What you need to know:
- African states had already been struggling to attract fresh investments into the oil and gas sector
Nairobi. Africa’s push for a just energy transition has been given fresh impetus after the European Union drafted a proposal to classify natural gas projects as “green energy” investments.
This would mean that for several decades more, natural gas-endowed states in Africa could plough billions from the sale of the commodity into their economies, create jobs and invest in clean energy.
Natural gas and nuclear projects could soon be included in the European Union’s “sustainable finance taxonomy” after Brussels announced plans to label the two energy sources as ‘green’ investments.
“Taking account of scientific advice and current technological progress, as well as varying transition challenges across Member States, the Commission considers there is a role for natural gas and nuclear as a means to facilitate the transition towards a predominantly renewable-based future,” the European Commission said in a press statement released on January 1.
According to the Commission, gas and nuclear projects will be considered green if they produce emissions below 270g of CO2 equivalent per kilowatt-hour (kWh).
While the EU’s move has elicited a backlash from climate change activists who accuse the commission of “greenwashing” dirty fuels, the proposal could be a game-changer in Africa.
Vijaya Ramachandran, director for energy and development at the Breakthrough Institute in Berkeley, California told bird that the Commission’s decision was a step in the right direction but should be followed through with action.
“If the EU acts in a fair manner, it will afford Africa a just energy transition by enabling investments in natural gas just as it does for its member countries,” she said. “However, it may decide to follow one set of policies at home (classifying natural gas as green) while still opposing the financing of natural gas by the World Bank and the European Investment Bank. If this is the case, these actions can be termed immoral and unjust; a form of green colonialism.”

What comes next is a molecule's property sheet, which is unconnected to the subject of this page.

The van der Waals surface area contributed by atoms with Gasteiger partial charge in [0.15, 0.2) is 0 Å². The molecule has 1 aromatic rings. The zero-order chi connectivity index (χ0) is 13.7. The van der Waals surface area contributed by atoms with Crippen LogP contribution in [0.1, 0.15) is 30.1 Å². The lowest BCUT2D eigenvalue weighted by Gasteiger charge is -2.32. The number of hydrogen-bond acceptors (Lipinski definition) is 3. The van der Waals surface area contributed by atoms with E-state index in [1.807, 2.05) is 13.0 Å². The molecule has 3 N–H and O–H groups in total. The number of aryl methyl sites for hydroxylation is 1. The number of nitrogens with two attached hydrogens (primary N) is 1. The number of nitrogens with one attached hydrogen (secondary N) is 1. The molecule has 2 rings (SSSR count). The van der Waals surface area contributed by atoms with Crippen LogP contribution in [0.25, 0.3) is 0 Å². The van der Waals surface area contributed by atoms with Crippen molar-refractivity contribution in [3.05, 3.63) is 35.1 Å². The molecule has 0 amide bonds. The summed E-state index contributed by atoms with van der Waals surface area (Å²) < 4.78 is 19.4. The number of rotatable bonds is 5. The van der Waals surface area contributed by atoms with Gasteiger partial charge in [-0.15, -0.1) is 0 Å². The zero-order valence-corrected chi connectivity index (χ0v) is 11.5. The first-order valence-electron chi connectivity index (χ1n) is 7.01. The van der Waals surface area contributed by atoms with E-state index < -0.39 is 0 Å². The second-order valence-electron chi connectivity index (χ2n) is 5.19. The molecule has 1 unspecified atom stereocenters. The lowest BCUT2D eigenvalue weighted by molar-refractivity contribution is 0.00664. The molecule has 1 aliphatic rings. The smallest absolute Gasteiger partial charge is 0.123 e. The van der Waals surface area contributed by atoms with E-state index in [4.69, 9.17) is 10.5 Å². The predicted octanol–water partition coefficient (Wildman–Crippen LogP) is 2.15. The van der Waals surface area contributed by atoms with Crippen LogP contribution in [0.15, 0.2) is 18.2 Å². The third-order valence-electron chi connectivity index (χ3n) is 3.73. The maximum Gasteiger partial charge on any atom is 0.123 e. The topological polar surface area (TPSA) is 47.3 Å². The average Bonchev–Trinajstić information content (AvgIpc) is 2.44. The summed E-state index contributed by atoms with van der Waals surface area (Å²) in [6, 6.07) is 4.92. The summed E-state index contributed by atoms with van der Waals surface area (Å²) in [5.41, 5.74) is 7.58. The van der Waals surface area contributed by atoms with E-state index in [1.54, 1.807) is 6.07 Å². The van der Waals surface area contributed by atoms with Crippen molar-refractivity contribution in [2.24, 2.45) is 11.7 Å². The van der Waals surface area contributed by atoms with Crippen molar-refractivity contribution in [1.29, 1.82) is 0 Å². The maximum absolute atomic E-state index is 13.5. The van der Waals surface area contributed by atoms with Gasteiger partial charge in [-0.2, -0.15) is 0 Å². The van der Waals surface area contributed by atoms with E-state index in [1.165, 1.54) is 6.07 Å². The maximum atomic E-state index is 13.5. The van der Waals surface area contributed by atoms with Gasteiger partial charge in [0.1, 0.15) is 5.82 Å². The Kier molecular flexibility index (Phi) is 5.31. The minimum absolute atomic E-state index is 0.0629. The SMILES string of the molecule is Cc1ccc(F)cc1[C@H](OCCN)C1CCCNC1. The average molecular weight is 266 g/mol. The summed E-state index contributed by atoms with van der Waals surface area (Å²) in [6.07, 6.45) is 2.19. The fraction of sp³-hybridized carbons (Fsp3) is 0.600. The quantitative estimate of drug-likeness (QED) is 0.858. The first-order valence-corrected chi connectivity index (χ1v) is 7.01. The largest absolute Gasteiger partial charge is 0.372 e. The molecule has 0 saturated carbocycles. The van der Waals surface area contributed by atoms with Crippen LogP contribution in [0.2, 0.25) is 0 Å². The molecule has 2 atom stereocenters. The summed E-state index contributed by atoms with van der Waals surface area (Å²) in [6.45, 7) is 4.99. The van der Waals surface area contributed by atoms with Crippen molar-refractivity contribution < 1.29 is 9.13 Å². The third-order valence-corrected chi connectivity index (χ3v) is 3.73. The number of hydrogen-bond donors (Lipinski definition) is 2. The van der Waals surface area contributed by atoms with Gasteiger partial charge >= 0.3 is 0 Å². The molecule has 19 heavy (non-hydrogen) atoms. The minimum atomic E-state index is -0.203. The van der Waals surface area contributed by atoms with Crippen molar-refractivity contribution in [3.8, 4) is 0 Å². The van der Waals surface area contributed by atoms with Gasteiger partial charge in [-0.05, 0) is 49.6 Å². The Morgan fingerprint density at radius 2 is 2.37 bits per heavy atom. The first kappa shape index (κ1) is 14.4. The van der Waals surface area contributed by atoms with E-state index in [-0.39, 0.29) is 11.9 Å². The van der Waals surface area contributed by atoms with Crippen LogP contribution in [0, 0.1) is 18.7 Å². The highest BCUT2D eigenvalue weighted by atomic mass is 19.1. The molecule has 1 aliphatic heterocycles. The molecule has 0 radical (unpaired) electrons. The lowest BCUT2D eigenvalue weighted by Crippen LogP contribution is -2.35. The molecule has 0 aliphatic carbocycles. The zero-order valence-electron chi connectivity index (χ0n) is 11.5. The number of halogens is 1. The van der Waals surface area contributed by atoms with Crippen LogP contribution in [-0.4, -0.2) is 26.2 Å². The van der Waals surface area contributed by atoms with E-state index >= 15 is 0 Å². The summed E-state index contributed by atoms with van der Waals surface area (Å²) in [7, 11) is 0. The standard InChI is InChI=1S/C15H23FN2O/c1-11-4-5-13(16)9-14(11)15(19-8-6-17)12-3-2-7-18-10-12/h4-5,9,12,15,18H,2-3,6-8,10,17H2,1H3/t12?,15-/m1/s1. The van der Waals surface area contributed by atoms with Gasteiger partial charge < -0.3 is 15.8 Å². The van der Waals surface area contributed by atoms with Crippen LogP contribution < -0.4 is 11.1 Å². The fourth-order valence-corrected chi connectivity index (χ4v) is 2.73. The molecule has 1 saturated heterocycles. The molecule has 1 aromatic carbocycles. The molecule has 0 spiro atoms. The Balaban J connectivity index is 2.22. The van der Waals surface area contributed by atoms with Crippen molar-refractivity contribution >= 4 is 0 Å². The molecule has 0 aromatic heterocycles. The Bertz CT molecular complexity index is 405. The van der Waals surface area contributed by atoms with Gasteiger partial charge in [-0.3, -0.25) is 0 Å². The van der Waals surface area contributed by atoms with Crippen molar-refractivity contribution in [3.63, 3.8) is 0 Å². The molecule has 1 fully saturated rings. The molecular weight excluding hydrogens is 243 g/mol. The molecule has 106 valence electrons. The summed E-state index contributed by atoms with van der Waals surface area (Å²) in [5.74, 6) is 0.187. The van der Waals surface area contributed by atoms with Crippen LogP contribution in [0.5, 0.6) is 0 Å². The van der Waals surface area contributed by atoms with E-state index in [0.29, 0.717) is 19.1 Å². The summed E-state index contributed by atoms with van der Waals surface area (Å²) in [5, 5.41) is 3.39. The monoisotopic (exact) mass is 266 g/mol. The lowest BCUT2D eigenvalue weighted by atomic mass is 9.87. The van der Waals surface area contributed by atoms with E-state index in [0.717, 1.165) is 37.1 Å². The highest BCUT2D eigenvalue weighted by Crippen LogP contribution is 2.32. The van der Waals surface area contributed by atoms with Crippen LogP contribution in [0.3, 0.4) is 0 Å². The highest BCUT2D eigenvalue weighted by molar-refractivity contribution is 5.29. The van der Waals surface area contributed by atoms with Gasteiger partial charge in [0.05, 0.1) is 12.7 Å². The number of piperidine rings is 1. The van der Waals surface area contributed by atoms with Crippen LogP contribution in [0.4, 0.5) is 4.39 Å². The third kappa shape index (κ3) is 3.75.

At Cop26, 20 countries and five development banks had pledged to stop approving finance for fossil fuels by the end of 2022. They included the US, Canada, the World Bank, most of Western Europe and six African states.
On the sidelines of the event, Nigeria’s foreign minister Geoffrey Onyeama in a joint press conference with US Secretary of State Anthony Blinken, lambasted the move as ill-advised and appealed for gradual de-carbonising of fossils industries in Africa.
“This would really be a huge blow for countries such as ours that want to see gas as a transition fuel and to have time in which to work towards net zero… but in the meantime to be able to also continue to use gas and exploit the gas that we have at our disposal.”
Already, African states were struggling to attract fresh investments into the oil and gas sector.
The EU’s move would be music to the ears of states like Nigeria, Algeria and Mozambique - all countries which, with adequate investments, will be able to profit from their vast deposits of natural gas.
As of 2020, Africa had over 630 trillion cubic feet in natural gas reserves, according to the data research firm, Statista.
Statista figures show Nigeria accounts for the bulk of the continent’s natural gas deposits, boasting more than than 200 trillion cubic feet in natural gas reserves.
Algeria and Mozambique followed, with 159 trillion cubic feet and 100 trillion cubic feet, respectively.
According to S&P Global Platts, nearly 40 per cent of global new gas discoveries in the last decade were in Africa, mainly in Senegal, Mauritania, Mozambique and Tanzania, with 17 countries already producing gas with seven net exporters and seven net importers, according to the African Energy Commission.
“Over 45 percent of African natural gas production is exported” said the energy and commodities data company.
In her recent essay in the Foreign Policy, Ramachandran argued it is “not true that Africa’s energy development will sabotage the world’s climate rescue plan.”
“Not a single African nation is planning a long-term future dominated by fossil fuels. Kenya, Zambia, and Ethiopia already generate more than 50 per cent of their power from renewables (versus just 20 per cent for the United States),” she wrote in part.